The disposition is also part of the Why dimension of an EPCIS event. Again, an object’s disposition refers to its current state such as sold, expired, recalled, in transit, active, etc. The Core Business Vocabulary (CBV) also defines various dispositions and when they should be used.
Another important part of the Why dimension of an EPCIS Event is the Business Transaction information. The Business Transaction is simply a link to transaction information that provides insight into why the EPCIS event was generated.
Finally, the Source and Destination are part of the Why dimension of an EPCIS event. Source and Destination simply depict a transfer of ownership. Analyzing any of the four attributes of an EPCIS Event (bizStep, disposition, Business Transaction, and Source and Destination) will certainly define “why” an EPCIS Event occurred.
CORE EPCIS EVENTS
In EPCIS 1.1, there is one abstract EPICS event from which the remaining five EPCIS Events are derived. This is the EPCISEvent. It is the base EPCIS event.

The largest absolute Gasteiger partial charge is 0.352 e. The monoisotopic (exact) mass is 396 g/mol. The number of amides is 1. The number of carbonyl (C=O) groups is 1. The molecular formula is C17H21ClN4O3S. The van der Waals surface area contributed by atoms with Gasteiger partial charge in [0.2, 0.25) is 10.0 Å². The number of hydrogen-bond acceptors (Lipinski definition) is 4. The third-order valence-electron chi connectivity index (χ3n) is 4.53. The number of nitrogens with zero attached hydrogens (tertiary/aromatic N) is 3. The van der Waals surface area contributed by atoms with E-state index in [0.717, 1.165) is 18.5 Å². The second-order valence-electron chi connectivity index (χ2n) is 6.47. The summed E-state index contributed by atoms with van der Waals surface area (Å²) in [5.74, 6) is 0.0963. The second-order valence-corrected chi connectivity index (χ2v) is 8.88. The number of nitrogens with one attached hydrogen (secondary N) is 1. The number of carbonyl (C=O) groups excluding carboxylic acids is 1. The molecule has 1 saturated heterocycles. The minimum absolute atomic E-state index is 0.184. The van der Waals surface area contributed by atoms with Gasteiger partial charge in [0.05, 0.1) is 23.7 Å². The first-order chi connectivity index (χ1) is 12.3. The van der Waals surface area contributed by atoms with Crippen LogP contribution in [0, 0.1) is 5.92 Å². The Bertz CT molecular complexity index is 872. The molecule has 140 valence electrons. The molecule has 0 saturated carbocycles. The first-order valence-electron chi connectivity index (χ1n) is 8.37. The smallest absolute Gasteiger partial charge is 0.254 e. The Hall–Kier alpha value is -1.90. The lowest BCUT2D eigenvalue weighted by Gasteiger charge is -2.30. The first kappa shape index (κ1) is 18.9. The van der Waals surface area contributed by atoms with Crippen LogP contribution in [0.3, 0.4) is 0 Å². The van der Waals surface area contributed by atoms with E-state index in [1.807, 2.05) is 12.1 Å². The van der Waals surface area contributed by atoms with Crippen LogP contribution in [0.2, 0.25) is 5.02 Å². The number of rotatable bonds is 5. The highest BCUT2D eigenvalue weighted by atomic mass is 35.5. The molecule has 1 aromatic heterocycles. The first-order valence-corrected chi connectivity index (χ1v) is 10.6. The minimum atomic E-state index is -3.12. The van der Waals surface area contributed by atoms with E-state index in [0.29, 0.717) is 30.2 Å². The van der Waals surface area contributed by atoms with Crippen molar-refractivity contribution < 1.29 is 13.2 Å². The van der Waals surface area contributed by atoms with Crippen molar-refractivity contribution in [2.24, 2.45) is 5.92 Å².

All of the following five EPCIS events inherit from the EPCISEvent.
• Object Event: An EPCIS event used to mark an observation or assertion about an object or objects.
• Aggregation Event: An EPCIS event used to associate one object or a number of contained objects with their containers. This association is often called aggregation, containment, or packing.
• Transaction Event: An EPCIS event used to associate or disassociate objects to business transactions.
• Transformation Event: An EPCIS event used to represent objects that are consumed in one form and produced in another form.